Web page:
Wednesday, April 12, 2006

Iraq's terror ties

Commentary by David Reinhard


David Reinhard

It's only been weeks since the Office of the Director of National Intelligence started releasing captured documents from Iraq and Afghanistan. True, nobody has uncovered a smoking gun or sputtering explosive, much less a cache of weapons of mass destruction. But it's early in the process, and what we have seen so far clearly vindicates those who found Saddam Hussein's thugocracy unacceptable in a post-9/11 world.

The new material includes a kind of primer on Saddam's spy agency, Mukhabarat. It's a document in English off the Federation of American Scientists Web site. A cover page and notes in Arabic accompany the analysis: "You will find below some relevant information about the intelligence published on the Internet. It is clear that the information is somewhat old, but nevertheless it contains some important and accurate details . . . ."

Those details include a rundown on the Mukhabarat's manifold operations. One office tests and produces "weapons, poisons and explosives: for covert offensive operations." Another directorate works "outside Iraq in coordination with other directorates, focusing on operations of sabotage and assassination." And another sets up and trains "agents for clandestine operations abroad."

But that couldn't mean Saddam supported terrorism, could it? After all, aren't we repeatedly told that Saddam's Iraq had no ties to terrorists in general and al-Qaida in particular? Well, the same document mentions that "special six-week courses in the use of terror techniques are provided at a camp in Radwaniyah" and you don't find the Iraqi analyst writing "Liar, liar, pants on fire" in Arabic on the margins.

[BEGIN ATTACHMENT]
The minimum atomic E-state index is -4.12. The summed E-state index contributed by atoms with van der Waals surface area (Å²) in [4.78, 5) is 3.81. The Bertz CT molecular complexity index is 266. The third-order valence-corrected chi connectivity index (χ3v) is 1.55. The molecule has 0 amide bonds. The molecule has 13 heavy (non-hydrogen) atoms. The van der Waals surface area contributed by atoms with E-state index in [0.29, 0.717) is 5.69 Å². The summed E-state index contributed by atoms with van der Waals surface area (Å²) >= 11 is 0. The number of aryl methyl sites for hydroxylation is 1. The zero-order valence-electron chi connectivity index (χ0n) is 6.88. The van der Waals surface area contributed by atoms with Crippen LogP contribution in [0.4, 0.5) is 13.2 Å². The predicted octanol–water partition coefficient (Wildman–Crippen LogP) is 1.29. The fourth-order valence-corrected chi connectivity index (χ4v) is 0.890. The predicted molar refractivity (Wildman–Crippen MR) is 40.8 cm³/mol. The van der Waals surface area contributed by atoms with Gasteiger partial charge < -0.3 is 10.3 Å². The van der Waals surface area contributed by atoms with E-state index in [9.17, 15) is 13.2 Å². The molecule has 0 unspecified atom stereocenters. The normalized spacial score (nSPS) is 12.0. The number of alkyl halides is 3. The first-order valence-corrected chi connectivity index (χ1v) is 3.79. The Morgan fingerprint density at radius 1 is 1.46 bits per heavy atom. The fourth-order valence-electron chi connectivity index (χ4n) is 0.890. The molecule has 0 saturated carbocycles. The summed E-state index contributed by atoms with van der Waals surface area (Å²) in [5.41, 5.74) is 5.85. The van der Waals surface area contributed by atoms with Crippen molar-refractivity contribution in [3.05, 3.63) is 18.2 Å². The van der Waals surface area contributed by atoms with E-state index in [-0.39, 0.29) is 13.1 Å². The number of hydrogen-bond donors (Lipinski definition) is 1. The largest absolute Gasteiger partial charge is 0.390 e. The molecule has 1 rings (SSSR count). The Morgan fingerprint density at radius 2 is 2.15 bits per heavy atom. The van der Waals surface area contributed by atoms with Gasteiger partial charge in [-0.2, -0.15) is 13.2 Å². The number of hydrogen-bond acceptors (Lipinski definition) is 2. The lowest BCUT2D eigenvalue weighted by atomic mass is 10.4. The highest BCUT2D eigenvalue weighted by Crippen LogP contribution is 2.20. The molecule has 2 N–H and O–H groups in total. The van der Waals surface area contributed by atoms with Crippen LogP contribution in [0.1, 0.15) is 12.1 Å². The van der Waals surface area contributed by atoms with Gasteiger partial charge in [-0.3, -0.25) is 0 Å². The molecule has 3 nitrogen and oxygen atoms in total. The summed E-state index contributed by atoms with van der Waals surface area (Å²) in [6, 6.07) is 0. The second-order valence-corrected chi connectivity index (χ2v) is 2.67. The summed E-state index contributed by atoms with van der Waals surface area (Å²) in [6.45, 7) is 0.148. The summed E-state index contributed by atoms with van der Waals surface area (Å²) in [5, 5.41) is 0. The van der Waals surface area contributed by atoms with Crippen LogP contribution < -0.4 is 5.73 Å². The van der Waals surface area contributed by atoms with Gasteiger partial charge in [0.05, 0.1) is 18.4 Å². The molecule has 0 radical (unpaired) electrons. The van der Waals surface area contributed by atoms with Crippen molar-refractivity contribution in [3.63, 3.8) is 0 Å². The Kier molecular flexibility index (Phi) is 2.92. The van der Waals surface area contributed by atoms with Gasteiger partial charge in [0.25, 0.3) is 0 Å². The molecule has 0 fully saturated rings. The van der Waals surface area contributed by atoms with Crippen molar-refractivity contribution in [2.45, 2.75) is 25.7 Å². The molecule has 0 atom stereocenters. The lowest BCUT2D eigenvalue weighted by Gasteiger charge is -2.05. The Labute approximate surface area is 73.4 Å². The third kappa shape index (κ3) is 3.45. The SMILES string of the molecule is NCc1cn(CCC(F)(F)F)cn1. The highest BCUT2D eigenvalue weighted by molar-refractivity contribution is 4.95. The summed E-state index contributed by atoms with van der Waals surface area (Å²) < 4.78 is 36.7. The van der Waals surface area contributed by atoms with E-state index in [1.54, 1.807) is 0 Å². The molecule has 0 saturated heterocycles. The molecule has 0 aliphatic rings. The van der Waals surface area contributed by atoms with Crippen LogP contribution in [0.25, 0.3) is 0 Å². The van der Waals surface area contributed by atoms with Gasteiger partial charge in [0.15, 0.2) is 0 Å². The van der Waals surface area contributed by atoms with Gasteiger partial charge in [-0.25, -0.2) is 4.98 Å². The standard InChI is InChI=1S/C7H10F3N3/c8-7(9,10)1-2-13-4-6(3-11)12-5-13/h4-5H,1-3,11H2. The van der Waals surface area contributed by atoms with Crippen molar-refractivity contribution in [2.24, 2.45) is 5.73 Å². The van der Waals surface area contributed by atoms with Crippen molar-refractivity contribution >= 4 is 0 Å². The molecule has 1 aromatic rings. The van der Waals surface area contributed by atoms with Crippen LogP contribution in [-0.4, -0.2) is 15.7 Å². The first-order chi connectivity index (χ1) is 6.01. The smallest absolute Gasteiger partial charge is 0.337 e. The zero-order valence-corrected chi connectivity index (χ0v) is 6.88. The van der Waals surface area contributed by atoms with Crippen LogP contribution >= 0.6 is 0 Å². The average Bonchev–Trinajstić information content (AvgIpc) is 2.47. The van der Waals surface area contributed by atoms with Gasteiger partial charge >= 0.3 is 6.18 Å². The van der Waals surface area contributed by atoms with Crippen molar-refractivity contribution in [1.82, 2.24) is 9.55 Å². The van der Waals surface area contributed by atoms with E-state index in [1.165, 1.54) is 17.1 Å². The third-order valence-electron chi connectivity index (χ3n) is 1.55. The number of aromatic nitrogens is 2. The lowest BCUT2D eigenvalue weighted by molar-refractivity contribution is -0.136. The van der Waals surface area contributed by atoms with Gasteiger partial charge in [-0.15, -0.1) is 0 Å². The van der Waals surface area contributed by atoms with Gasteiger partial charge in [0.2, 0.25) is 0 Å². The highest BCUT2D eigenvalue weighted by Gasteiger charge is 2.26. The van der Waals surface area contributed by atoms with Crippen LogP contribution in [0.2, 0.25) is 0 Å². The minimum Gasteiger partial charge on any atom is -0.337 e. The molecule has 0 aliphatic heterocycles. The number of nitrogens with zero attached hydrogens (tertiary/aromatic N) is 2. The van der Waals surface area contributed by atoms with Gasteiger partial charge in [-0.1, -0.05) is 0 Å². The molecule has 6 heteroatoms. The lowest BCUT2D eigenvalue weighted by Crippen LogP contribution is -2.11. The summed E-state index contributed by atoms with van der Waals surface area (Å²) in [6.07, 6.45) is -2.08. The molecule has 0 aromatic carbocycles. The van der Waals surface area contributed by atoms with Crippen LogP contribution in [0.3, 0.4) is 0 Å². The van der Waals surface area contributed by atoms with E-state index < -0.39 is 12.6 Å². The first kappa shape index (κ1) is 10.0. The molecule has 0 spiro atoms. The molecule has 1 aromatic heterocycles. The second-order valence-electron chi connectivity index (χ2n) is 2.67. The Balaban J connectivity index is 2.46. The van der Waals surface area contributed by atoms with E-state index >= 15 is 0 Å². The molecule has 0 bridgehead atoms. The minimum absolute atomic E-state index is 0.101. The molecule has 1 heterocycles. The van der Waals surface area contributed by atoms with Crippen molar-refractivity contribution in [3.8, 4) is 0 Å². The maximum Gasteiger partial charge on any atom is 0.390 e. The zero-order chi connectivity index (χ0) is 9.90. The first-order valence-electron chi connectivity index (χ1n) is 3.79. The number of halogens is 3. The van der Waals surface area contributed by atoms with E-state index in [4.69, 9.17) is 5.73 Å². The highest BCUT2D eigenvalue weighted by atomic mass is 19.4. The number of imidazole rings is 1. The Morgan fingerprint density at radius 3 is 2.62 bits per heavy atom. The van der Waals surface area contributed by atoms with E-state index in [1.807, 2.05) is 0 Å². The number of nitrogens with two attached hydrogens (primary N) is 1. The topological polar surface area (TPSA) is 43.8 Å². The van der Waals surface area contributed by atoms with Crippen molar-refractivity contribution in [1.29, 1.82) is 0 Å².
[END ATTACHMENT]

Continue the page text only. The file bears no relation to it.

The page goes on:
Moreover, other recently released documents reveal specific terror connections. In June 2001, for example, the Iraqi ambassador to the Philippines sent an eight-page fax to Baghdad about Abu Sayyaf. That's the al-Qaida-connected terror group founded by Osama bin Laden's brother-in-law. The fax suggests Iraq was funding Abu Sayyaf through Libya until the jihadists started kidnapping tourists, including three Americans, and attracting international attention in June 2001. "The kidnappers were formerly . . . receiving money and purchasing combat weapons," the ambassador wrote. "From now on we are not giving them this opportunity and are not on speaking terms with them."

But Osama bin Laden's brother-in-law is one thing. Bin Laden himself is another. Didn't the 9/11 Commission tell us there was no "collaborative operational relationship" between Iraq and al-Qaida? That's true, but the commission didn't say there was no relationship at all, and several of the commissioners said there was still more to learn.

Here's some of the more. ABC News and The Weekly Standard's Stephen Hayes have reported on one Iraqi document that was written sometime after January 1997. It discusses relations between Saddam's regime and bin Laden in the 1990s -- meetings between Saddam's representatives and bin Laden in Sudan, the al-Qaida leader's request for help (to broadcast a radical preacher's speeches and engage in joint operations against the foreign forces in Saudi Arabia) and Saddam's approval of the broadcasts and the exploration of future cooperation.

"Due to the recent situation of Sudan and being accused of supporting and embracing of terrorism, an agreement with the opposing Saudi Osama bin Laden was reached," Iraqi intelligence reported. "The agreement required him to leave Sudan to another area. He left Khartoum in July 1996. The information we have indicates that he is currently in Afghanistan. The relationship with him is ongoing through the Sudanese side. Currently we are working to invigorate this relationship through a new channel in light of his present location."

Now what could that have meant?

Of course, one document or a set of documents won't provide a clear picture of Saddam's terror ties. Regimes intent on invigorating relationships with terrorists don't always write down every detail. But the first findings from the U.S. government's document dump offer an instructive glimpse into the twilight world of Saddam and global terrorists. Happily it's a world we'll only experience through the archives now that coalition forces have dispatched Saddam's regime to the dustbin of history.

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